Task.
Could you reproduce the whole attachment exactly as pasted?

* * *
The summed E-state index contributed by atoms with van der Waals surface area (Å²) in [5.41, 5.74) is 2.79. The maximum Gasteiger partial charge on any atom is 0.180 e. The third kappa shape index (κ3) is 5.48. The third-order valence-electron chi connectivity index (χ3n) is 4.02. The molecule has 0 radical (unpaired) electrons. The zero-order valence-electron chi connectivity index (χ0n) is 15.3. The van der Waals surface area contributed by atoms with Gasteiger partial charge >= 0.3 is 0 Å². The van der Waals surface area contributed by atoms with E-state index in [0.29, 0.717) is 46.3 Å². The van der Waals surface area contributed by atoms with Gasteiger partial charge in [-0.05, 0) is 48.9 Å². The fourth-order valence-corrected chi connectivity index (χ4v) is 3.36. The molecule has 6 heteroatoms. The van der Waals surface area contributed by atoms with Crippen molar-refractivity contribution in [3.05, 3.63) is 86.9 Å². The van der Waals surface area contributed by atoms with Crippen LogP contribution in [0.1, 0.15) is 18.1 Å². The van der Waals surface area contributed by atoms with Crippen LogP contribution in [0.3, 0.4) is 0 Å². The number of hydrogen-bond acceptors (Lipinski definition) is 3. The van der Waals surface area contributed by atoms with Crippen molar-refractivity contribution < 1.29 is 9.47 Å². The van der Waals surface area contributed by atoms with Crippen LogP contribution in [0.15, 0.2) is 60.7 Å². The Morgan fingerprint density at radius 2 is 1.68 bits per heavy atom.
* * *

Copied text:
The summed E-state index contributed by atoms with van der Waals surface area (Å²) in [5.41, 5.74) is 2.79. The maximum Gasteiger partial charge on any atom is 0.180 e. The third kappa shape index (κ3) is 5.48. The third-order valence-electron chi connectivity index (χ3n) is 4.02. The molecule has 0 radical (unpaired) electrons. The zero-order valence-electron chi connectivity index (χ0n) is 15.3. The van der Waals surface area contributed by atoms with Gasteiger partial charge >= 0.3 is 0 Å². The van der Waals surface area contributed by atoms with E-state index in [0.29, 0.717) is 46.3 Å². The van der Waals surface area contributed by atoms with Gasteiger partial charge in [-0.05, 0) is 48.9 Å². The fourth-order valence-corrected chi connectivity index (χ4v) is 3.36. The molecule has 6 heteroatoms. The van der Waals surface area contributed by atoms with Crippen molar-refractivity contribution in [3.05, 3.63) is 86.9 Å². The van der Waals surface area contributed by atoms with Crippen LogP contribution in [0.1, 0.15) is 18.1 Å². The van der Waals surface area contributed by atoms with Crippen LogP contribution in [0.3, 0.4) is 0 Å². The number of hydrogen-bond acceptors (Lipinski definition) is 3. The van der Waals surface area contributed by atoms with Crippen molar-refractivity contribution < 1.29 is 9.47 Å². The van der Waals surface area contributed by atoms with Crippen LogP contribution in [0.15, 0.2) is 60.7 Å². The Morgan fingerprint density at radius 2 is 1.68 bits per heavy atom.